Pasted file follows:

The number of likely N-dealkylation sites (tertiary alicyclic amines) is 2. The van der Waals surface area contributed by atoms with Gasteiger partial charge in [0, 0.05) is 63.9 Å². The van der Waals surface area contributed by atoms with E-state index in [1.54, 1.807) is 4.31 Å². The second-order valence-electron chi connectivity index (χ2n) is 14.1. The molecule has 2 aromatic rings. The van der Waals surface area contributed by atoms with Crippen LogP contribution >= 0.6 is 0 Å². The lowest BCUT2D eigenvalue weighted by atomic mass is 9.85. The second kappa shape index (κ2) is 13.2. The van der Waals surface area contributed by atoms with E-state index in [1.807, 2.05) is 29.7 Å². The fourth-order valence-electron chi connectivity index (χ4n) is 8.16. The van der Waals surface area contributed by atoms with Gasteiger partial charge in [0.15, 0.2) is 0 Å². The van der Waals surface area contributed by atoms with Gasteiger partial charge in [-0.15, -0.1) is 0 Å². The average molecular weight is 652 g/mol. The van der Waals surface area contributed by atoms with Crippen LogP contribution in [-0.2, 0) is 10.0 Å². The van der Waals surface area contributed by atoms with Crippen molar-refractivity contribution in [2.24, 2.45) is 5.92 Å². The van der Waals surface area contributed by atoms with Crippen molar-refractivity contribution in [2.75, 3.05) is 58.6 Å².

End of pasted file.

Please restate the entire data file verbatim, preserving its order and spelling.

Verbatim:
The number of likely N-dealkylation sites (tertiary alicyclic amines) is 2. The van der Waals surface area contributed by atoms with Gasteiger partial charge in [0, 0.05) is 63.9 Å². The van der Waals surface area contributed by atoms with E-state index in [1.54, 1.807) is 4.31 Å². The second-order valence-electron chi connectivity index (χ2n) is 14.1. The molecule has 2 aromatic rings. The van der Waals surface area contributed by atoms with Crippen LogP contribution >= 0.6 is 0 Å². The lowest BCUT2D eigenvalue weighted by atomic mass is 9.85. The second kappa shape index (κ2) is 13.2. The van der Waals surface area contributed by atoms with E-state index in [1.807, 2.05) is 29.7 Å². The fourth-order valence-electron chi connectivity index (χ4n) is 8.16. The van der Waals surface area contributed by atoms with Gasteiger partial charge in [0.15, 0.2) is 0 Å². The van der Waals surface area contributed by atoms with Gasteiger partial charge in [-0.15, -0.1) is 0 Å². The average molecular weight is 652 g/mol. The van der Waals surface area contributed by atoms with Crippen LogP contribution in [-0.2, 0) is 10.0 Å². The van der Waals surface area contributed by atoms with Crippen molar-refractivity contribution in [2.24, 2.45) is 5.92 Å². The van der Waals surface area contributed by atoms with Crippen molar-refractivity contribution in [2.75, 3.05) is 58.6 Å².